Asia Oil, Gas Layoffs Mount as Industry Recovery Stays Elusive
Sembcorp Marine would reallocate headcounts from the drilling segment to the non-drilling segments to support its large projects, where production activities remain high, he added. Wong also revealed that the firm would continue to allow natural attrition and removal of less efficient subcontractors to help optimize Sembcorp Marine’s workforce needs.
The downturn also adversely impacted offshore services provider. Singapore-based offshore construction and support services provider Swiber Holdings Ltd. was reported to be planning to retrench part of its 2,700 staff worldwide in August, just before being placed under interim judicial management after plunging into severe financial difficulties.
According to BT’s July 20 report, Swiber had claimed that 80 of its staff will be laid off in a retrenchment exercise at its Singapore headquarters as part of an ongoing cost-restructuring measures planned to commence in mid-August. But industry sources said the number to be laid off in the next 1 to 3 months was closer to 30 percent (or about 300) of Swiber’s local staff.
BT added that most of the affected Swiber staff are believed to be involved in onshore project management and engineering – the core group engaged in the execution of the company’s engineering, procurement, installation and construction (EPIC) contracts. Despite the layoffs, Swiber had indicated that it has sufficient resources to execute current and new projects in a timely, cost efficient manner.
Malaysia Marine and Heavy Engineering Holdings Berhad (MHB), like neighboring yards in Singapore, also cut its workforce in the downturn. According to MHB’s 2015 Annual Report, its staff size shrank just over 18 percent to 3,112 as of Dec. 31, 2015, compared to 3,800 in May 2015.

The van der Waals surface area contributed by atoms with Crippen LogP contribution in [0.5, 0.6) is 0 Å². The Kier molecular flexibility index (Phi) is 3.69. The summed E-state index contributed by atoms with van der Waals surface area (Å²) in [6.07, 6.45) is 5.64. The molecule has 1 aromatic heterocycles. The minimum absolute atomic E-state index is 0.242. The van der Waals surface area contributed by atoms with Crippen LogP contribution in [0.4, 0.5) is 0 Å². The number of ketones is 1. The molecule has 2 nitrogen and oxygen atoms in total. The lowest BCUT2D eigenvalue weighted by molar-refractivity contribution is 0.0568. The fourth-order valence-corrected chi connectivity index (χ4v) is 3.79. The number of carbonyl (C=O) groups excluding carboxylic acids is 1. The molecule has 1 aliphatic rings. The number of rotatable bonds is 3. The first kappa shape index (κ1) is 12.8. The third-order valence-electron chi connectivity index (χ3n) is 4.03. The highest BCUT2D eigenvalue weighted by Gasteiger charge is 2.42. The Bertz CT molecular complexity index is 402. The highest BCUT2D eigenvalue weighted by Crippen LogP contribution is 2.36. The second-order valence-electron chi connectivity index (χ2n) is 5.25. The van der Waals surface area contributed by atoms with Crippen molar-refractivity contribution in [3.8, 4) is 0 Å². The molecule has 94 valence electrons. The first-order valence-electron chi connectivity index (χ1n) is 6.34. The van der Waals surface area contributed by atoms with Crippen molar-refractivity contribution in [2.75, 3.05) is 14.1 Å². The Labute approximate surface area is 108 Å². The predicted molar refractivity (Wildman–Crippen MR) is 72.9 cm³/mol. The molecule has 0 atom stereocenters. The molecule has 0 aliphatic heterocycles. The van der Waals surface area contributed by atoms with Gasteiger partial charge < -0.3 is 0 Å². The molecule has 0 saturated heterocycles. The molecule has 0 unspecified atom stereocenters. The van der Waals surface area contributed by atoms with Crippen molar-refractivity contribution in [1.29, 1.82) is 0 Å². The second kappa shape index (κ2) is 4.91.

Market sources said manpower demand hinges on the industry pulling itself out of the current doldrums in the global oil markets. Higher oil prices are required and more importantly hold at those levels for investment confidence to return.
“It’s not a pretty picture. A lot of deepwater and inaccessible offshore fields are not going to be developed [at current prices]. You need $60 or more for such projects to be economical,” Hays’ Wilkshire said, adding that “field developments are not looking rosy now [although they may] pick up in 12 to 18 months’ time.”
Meanwhile, offshore services companies like Singapore-based Ezra Holdings Ltd. – whose revenues have been similarly hit by the downturn – is looking ahead to the market recovery. The firm is aware that it needs to have staff with the appropriate skills when business picks up.
“In market down-cycles, our retention strategy has involved matching key competencies to available opportunities, whether they are cross-border or cross-functional, based on medium-term business needs and increased support on commercial work such as securing tenders and business development. In the normal course of business, internal employee transfers are also considered based on individual areas of competence and interest,” the Ezra spokesperson said.
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